I can also remember my friends and I joking about how well traveled Robin was. Robin landed at Dover, headed up to Hadrian's Wall on the borders of Scotland, back down to Salisbury in Wiltshire before heading to the North, where he fought a big man from Bristol in a river in Yorkshire. Perhaps it was an English thing... I doubt anyone else would have found it amusing!
What has this to do with Old Wardour?
Old Wardour Castle, in Wilshire, was used on the set of Robin Hood Prince of Thieves. The castle portrayed, Robin's childhood home. Locksley Castle.
Recognise it now?
How about now?
Old Wardour has a fascinating history. It was built in the 14th Century and was inspired by the continental designs of the time, which is why it is hexagonal. It sits between a picturesque lake and a wood. It even has its own grotto. However, if you take a little look closer at its wall, you will see it had a troubled past. There are musket holes in the masonry.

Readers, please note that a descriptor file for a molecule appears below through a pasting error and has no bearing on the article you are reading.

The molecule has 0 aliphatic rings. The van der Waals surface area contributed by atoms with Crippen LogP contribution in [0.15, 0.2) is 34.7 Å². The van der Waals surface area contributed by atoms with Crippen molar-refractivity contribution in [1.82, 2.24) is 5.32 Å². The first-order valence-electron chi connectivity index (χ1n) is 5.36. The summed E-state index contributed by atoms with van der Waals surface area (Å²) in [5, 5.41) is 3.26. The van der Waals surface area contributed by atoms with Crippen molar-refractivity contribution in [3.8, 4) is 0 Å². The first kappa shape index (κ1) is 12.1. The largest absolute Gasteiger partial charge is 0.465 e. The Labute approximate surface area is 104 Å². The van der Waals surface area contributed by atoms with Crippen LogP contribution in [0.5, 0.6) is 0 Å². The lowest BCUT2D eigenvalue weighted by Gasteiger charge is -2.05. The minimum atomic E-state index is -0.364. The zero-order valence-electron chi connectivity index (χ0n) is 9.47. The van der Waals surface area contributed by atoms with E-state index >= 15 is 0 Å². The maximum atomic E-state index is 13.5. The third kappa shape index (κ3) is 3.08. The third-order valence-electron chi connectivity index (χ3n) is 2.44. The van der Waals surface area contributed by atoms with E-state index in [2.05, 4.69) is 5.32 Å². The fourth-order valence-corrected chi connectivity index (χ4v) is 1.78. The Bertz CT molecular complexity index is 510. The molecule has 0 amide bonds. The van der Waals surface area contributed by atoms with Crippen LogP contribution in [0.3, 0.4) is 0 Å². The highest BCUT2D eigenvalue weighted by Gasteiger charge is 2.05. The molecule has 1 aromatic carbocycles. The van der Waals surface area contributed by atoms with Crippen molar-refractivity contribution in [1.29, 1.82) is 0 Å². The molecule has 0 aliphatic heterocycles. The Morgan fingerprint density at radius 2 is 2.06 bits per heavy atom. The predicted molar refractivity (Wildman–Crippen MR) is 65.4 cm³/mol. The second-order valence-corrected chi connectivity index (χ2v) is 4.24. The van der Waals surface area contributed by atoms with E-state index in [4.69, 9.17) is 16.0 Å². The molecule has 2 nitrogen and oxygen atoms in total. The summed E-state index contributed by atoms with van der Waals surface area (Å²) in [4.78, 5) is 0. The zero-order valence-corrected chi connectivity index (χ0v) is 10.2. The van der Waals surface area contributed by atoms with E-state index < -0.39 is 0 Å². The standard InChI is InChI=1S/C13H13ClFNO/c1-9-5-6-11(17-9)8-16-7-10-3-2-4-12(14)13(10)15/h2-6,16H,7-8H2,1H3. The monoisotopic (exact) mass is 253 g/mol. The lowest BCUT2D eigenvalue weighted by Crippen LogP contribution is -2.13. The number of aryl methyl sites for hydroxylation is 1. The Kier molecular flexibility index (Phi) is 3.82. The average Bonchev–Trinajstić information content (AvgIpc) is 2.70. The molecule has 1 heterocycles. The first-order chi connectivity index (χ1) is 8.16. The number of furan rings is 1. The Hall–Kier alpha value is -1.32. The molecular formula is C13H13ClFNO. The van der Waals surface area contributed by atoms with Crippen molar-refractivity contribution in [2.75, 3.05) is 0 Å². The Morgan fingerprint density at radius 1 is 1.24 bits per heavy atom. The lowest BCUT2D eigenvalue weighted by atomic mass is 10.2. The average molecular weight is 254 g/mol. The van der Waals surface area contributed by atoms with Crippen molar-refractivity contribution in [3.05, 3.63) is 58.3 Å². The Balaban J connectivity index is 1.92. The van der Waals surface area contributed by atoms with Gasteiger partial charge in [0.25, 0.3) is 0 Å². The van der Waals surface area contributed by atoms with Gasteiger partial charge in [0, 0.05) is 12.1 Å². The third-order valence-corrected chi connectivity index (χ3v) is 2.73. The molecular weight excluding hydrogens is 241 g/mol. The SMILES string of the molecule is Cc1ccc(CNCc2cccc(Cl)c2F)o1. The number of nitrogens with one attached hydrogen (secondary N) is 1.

During the English Civil War (1642-1648) Old Wardour's owners, the Arundell family, were staunch supporters of the King. In 1643, Edward Hungerford, a Parliamentarian, and his men surrounded the castle. Thomas Arundell, 2nd Baron Arundell of Wardour, was away on King's business, when Hungerford and his men attacked. Lord Arundell's wife did the best she could to defend the castle, but after only a short siege she had to surrender.
Lord Arundell died and Henry, his son, laid siege to his own castle. Whether he meant to blow it up, I guess we will never really know. Unfortunately a large part of the castle collapsed. The Parliamentarian's surrendered and Henry won his castle back. But instead of rebuilding it, the Arundell eventually built a new home in the grounds of the old one.
Nevertheless, it is great castle to explore. It is not just a hollow shell, as many of these ruins are. You can climb those stairs, you can explore all the room and you can look out the windows at the view.
Thats all for now.
See you soon.